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David Baxter

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Province accused of kicking out children who need help
Thursday, November 09, 2006
Lindsay Kines, Times Colonist

Few parents would kick their children out the door at 19 without helping them adjust to life in the adult world.

Yet, that?s precisely what the B.C. government is doing to many of the children in its care, Child and Youth Officer Jane Morley says in a report released yesterday.

The abrupt transition is particularly tough for young adults with a largely invisible disability known as Fetal Alcohol Spectrum Disorder (FASD), Morley says.

The disability, caused when a mother drinks during pregnancy, saddles young people with lifelong learning and behavioral difficulties that make it hard for them to function in the adult world. Without help, they are at high risk of ending up poor, homeless or imprisoned.

Because FASD isn?t recognized as a mental-health disorder, these young adults don?t qualify for many of the services they so desperately need, Morley writes.

"We want youth in care with fetal alcohol spectrum disorder to achieve maximum independence and live full lives in their communities," she says. "Yet we are failing to give them a means to do so."

In her 60-page report, A Bridge to Adulthood, Morley says government should plug the gaps in service and "should do so now."

She recommends the province develop and put up the money for a "transition-to-adult" program for all children in its care, beginning with those suffering from FASD. The program would assist young people from age 19 to 23 and include a worker to help them get access to needed services.

"Increasingly, complete independence from families is not achieved by young people until they are into their late twenties," Morley writes. "It is time that we stopped pretending otherwise when it comes to youth in government care."

She also recommends that government stop relying on a simple IQ test to determine whether youth qualify for the kind of lifelong supports provided by Community Living B.C., which serves people with developmental disabilities. Although facing a legal challenge, CLBC currently provides services only to those with an IQ of 70 or less.

"It simply doesn?t make sense that Dan, who has been assessed by a psychiatrist as having disabilities similar to youth who would test in the 50 IQ range, should not be eligible for lifelong support services because his IQ is 87," Morley writes. "Or that Lanny (IQ of 76), who because of his sensory and memory problems needs constant reminders to eat and to look after any of his other personal care needs, should similarly be denied eligibility."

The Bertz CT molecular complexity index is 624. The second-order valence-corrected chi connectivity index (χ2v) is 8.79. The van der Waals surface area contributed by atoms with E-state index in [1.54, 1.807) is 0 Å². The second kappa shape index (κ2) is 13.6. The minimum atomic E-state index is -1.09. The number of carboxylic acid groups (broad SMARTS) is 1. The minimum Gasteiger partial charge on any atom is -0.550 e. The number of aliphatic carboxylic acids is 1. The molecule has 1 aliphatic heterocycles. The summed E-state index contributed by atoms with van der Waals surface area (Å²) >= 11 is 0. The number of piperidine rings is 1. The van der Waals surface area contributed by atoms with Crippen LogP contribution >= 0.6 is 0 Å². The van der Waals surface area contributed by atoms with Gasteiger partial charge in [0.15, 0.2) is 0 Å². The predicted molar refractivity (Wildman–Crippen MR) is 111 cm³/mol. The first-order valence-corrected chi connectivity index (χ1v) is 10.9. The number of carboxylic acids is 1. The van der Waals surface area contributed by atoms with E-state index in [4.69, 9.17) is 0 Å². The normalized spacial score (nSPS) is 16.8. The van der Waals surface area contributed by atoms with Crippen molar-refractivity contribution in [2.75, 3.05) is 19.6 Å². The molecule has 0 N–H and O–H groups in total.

Minister of Children and Family Development Tom Christensen offered to look at Morley?s recommendations and determine how government can do a better job helping the children in its care adjust to adulthood. But he stopped short of promising more money or agreeing to expand the eligibility requirements at Community Living B.C., which already has a long list of people waiting for services.

"What I?m interested in is looking at the range of services and dollars already being spent ... and ensuring we?re doing as (good) a job as we can with existing dollars and then look at whether or not we need to look at additional resources," Christensen said.
 

HelpingHand

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I thought for sure that the province was going to be Alberta.
Alberta: We have money, but that doesn't always mean we're always going to help our people

I suppose I shouldn't complain. Yes, we did get the prosperity cheques and yes, we don't have provincial sales tax.
However, you'd think that with our money we could put it towards health care and education.

But what BC is doing is terrible. I always figured BC had the most helpful government out of the provinces.
 

ThatLady

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That's just plain sad. It's very obvious from the beginning that these kids are going to have a lot of problems, and are going to need a lot of support and help along the way. If we can't bother ourselves to assist and protect the innocent children, what good can we say of ourselves? :(
 

just mary

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Another example (to a lesser extent) is here, in Winnipeg. Currently, if a child is under the care of Child and Family Services and a foster home is not available, the child is put up in a hotel. Well, we have the Grey Cup (Canada's answer to the Superbowl) in Winnipeg next weekend and apparently the hotels have booked out the rooms they usually reserve for these children.

There are currently more than 100 children living in these hotels right now, awaiting a foster home. It's sad. I'm not sure what they're doing to resolve the problem but I've heard a lot about the predicament on our local radio stations.
 

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